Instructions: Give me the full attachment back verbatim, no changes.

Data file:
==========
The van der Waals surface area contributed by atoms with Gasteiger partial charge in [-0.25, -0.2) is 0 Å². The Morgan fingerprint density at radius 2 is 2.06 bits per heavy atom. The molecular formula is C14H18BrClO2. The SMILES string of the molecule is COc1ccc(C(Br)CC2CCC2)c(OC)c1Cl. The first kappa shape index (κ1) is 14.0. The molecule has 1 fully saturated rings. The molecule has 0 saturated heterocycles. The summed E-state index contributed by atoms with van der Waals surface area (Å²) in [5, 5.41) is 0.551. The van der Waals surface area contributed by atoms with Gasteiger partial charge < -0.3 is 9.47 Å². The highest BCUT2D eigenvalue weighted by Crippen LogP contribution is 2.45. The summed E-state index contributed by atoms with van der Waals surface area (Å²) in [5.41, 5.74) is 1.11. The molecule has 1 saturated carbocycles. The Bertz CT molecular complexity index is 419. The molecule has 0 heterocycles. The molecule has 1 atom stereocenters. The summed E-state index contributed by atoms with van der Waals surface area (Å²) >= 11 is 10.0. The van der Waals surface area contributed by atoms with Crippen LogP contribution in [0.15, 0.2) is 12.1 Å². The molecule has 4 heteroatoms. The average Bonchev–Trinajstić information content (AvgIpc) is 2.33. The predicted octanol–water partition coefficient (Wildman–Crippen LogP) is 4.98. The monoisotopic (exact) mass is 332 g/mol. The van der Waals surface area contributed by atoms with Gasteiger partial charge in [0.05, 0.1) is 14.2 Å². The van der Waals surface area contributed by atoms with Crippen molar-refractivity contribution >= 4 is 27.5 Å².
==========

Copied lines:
The van der Waals surface area contributed by atoms with Gasteiger partial charge in [-0.25, -0.2) is 0 Å². The Morgan fingerprint density at radius 2 is 2.06 bits per heavy atom. The molecular formula is C14H18BrClO2. The SMILES string of the molecule is COc1ccc(C(Br)CC2CCC2)c(OC)c1Cl. The first kappa shape index (κ1) is 14.0. The molecule has 1 fully saturated rings. The molecule has 0 saturated heterocycles. The summed E-state index contributed by atoms with van der Waals surface area (Å²) in [5, 5.41) is 0.551. The van der Waals surface area contributed by atoms with Gasteiger partial charge < -0.3 is 9.47 Å². The highest BCUT2D eigenvalue weighted by Crippen LogP contribution is 2.45. The summed E-state index contributed by atoms with van der Waals surface area (Å²) in [5.41, 5.74) is 1.11. The molecule has 1 saturated carbocycles. The Bertz CT molecular complexity index is 419. The molecule has 0 heterocycles. The molecule has 1 atom stereocenters. The summed E-state index contributed by atoms with van der Waals surface area (Å²) >= 11 is 10.0. The van der Waals surface area contributed by atoms with Crippen LogP contribution in [0.15, 0.2) is 12.1 Å². The molecule has 4 heteroatoms. The average Bonchev–Trinajstić information content (AvgIpc) is 2.33. The predicted octanol–water partition coefficient (Wildman–Crippen LogP) is 4.98. The monoisotopic (exact) mass is 332 g/mol. The van der Waals surface area contributed by atoms with Gasteiger partial charge in [0.05, 0.1) is 14.2 Å². The van der Waals surface area contributed by atoms with Crippen molar-refractivity contribution >= 4 is 27.5 Å².